In her new book, The Myth of Happiness, Dr. Sonja Lyubomirsky, a professor of psychology at the University of California, Riverside, explains how our notions about what will make us happy are often wrong.
For example, Lyubomirsky suggests it is a myth for someone to believe that, “I’ll be happy when x, y or z happens__________ (Fill in the blank).” For example, “I’ll be happy when I get a new job; I get a bigger house; My divorce is final.” According to the author, the happiness from any such accomplishments is often fleeting.
Another myth Lyubomirsky refutes is that wealth and prosperity will lead to happiness. According to economists, as our income rises, our level of happiness appears to depend on additional needs and new spending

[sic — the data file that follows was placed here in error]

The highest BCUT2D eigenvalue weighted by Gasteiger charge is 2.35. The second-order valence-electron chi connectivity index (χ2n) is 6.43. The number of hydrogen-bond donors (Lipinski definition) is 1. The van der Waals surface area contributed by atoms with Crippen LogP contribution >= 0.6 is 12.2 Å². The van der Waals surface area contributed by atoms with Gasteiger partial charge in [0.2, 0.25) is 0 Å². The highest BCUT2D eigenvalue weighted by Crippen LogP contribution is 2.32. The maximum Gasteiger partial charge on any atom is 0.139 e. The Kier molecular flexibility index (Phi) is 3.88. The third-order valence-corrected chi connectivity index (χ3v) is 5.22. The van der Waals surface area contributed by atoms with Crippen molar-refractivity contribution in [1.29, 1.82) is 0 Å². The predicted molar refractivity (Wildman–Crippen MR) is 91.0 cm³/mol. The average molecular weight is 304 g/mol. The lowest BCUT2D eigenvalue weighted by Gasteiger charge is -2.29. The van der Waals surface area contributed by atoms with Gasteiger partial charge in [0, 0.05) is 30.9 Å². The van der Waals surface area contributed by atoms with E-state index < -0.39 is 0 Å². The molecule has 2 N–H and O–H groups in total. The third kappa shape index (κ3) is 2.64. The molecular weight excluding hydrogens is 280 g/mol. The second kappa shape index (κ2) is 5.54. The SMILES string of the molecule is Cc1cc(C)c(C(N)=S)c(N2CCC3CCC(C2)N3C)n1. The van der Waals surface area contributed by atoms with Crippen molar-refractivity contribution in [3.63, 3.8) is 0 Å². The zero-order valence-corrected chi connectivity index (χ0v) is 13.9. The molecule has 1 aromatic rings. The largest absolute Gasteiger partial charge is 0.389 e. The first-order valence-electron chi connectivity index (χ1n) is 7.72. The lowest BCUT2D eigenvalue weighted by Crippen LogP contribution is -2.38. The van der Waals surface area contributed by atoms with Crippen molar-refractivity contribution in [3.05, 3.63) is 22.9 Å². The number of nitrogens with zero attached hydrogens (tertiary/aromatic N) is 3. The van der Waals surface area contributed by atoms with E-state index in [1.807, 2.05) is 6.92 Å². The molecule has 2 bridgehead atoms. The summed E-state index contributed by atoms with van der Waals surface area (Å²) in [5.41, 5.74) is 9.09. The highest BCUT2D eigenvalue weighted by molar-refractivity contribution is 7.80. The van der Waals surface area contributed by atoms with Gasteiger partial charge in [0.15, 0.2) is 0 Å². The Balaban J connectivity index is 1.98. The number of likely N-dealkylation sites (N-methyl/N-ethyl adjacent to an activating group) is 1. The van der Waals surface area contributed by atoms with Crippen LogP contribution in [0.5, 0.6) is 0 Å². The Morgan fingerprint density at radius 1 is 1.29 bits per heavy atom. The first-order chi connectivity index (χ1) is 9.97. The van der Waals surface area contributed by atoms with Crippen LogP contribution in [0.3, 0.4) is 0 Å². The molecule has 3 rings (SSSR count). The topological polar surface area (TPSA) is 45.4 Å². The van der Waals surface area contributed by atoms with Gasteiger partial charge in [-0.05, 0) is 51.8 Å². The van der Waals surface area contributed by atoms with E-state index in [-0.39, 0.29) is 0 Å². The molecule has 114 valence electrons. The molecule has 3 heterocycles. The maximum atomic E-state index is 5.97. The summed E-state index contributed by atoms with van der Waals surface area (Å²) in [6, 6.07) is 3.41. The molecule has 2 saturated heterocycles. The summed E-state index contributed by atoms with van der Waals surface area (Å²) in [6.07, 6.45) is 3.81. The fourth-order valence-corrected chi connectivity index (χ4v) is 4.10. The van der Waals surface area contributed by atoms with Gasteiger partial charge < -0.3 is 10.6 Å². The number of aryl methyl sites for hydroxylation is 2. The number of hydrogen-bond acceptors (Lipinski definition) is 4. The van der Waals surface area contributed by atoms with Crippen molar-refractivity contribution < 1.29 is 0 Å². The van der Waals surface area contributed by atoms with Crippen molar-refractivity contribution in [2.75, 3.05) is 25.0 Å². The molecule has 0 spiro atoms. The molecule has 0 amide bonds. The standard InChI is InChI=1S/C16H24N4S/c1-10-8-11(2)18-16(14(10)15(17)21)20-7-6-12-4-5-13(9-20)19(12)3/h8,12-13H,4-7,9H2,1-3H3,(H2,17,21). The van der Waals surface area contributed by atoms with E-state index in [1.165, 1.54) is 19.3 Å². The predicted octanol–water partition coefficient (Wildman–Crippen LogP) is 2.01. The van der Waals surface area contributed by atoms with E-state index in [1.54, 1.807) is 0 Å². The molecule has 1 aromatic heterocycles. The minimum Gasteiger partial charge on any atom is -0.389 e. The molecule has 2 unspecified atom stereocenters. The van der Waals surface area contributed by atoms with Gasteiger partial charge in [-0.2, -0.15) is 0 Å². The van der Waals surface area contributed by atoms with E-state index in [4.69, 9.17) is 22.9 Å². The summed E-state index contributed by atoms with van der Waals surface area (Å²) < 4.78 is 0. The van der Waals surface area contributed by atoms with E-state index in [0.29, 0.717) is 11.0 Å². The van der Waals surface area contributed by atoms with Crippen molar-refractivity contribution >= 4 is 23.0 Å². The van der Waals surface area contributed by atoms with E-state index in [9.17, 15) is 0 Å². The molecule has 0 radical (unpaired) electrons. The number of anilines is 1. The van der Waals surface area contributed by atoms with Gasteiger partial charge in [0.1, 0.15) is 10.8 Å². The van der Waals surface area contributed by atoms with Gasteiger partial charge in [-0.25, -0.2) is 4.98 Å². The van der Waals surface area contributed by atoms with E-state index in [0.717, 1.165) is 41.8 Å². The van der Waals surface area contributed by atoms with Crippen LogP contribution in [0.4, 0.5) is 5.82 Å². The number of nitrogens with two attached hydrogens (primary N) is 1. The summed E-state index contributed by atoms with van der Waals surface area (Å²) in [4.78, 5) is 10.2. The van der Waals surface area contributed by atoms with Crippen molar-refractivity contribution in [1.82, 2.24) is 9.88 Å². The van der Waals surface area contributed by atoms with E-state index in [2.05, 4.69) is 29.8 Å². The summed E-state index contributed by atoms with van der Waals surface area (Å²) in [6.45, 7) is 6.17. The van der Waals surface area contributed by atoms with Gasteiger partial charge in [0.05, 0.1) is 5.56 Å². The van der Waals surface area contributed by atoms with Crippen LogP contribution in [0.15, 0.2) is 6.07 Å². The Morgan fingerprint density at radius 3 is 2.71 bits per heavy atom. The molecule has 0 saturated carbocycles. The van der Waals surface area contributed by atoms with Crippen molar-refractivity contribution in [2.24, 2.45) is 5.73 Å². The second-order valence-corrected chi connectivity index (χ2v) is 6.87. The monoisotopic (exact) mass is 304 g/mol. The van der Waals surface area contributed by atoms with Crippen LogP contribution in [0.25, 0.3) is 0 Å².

I have examined The Myth of Happiness carefully for references to religion, faith, worship, or God and there are none. While the author refers often to the joy or pain we experience in relationships, Lyubomirsky never addresses the happiness that comes from having a connection to God.
Joy is a common theme in the Holy Scriptures, and Judy White, our pastor at the Bluff Point United Methodist Church, reminds us each Sunday morning of the serenity and happiness that comes from having a relationship with Christ.
Judy is also a role model for her congregation, for despite the tragic events in her own life, her spirit still sings, and she remains one of the most joy-filled persons I know. Faith in our Lord Jesus Christ has allowed her to cope with her trials and find happiness in her life. And that’s no myth!